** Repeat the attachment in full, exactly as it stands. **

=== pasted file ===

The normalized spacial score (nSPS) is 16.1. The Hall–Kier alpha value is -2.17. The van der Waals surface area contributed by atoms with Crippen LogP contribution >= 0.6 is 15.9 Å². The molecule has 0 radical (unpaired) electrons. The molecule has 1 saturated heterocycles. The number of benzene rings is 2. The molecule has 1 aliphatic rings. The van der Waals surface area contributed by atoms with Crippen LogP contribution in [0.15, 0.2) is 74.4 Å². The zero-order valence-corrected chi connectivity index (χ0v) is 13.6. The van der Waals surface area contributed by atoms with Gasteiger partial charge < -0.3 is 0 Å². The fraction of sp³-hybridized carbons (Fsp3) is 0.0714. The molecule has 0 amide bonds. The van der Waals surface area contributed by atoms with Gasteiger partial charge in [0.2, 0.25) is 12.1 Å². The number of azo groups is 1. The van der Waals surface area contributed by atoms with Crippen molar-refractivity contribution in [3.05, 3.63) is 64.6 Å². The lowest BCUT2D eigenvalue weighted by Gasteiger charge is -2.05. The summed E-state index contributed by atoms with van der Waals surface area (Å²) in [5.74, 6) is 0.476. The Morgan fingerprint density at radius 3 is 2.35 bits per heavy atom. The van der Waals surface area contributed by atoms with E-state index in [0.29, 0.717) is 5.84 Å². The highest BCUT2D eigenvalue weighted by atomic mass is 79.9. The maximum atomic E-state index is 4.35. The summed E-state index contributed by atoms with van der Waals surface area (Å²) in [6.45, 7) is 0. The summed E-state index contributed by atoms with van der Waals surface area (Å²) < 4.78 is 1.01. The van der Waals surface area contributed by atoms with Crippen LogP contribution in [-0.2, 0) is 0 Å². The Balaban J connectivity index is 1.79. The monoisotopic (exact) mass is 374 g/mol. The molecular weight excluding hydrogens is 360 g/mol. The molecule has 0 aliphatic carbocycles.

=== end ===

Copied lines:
The normalized spacial score (nSPS) is 16.1. The Hall–Kier alpha value is -2.17. The van der Waals surface area contributed by atoms with Crippen LogP contribution >= 0.6 is 15.9 Å². The molecule has 0 radical (unpaired) electrons. The molecule has 1 saturated heterocycles. The number of benzene rings is 2. The molecule has 1 aliphatic rings. The van der Waals surface area contributed by atoms with Crippen LogP contribution in [0.15, 0.2) is 74.4 Å². The zero-order valence-corrected chi connectivity index (χ0v) is 13.6. The van der Waals surface area contributed by atoms with Gasteiger partial charge < -0.3 is 0 Å². The fraction of sp³-hybridized carbons (Fsp3) is 0.0714. The molecule has 0 amide bonds. The van der Waals surface area contributed by atoms with Gasteiger partial charge in [0.2, 0.25) is 12.1 Å². The number of azo groups is 1. The van der Waals surface area contributed by atoms with Crippen molar-refractivity contribution in [3.05, 3.63) is 64.6 Å². The lowest BCUT2D eigenvalue weighted by Gasteiger charge is -2.05. The summed E-state index contributed by atoms with van der Waals surface area (Å²) in [5.74, 6) is 0.476. The Morgan fingerprint density at radius 3 is 2.35 bits per heavy atom. The van der Waals surface area contributed by atoms with E-state index in [0.29, 0.717) is 5.84 Å². The highest BCUT2D eigenvalue weighted by atomic mass is 79.9. The maximum atomic E-state index is 4.35. The summed E-state index contributed by atoms with van der Waals surface area (Å²) in [6.45, 7) is 0. The summed E-state index contributed by atoms with van der Waals surface area (Å²) < 4.78 is 1.01. The van der Waals surface area contributed by atoms with Crippen LogP contribution in [-0.2, 0) is 0 Å². The Balaban J connectivity index is 1.79. The monoisotopic (exact) mass is 374 g/mol. The molecular weight excluding hydrogens is 360 g/mol. The molecule has 0 aliphatic carbocycles.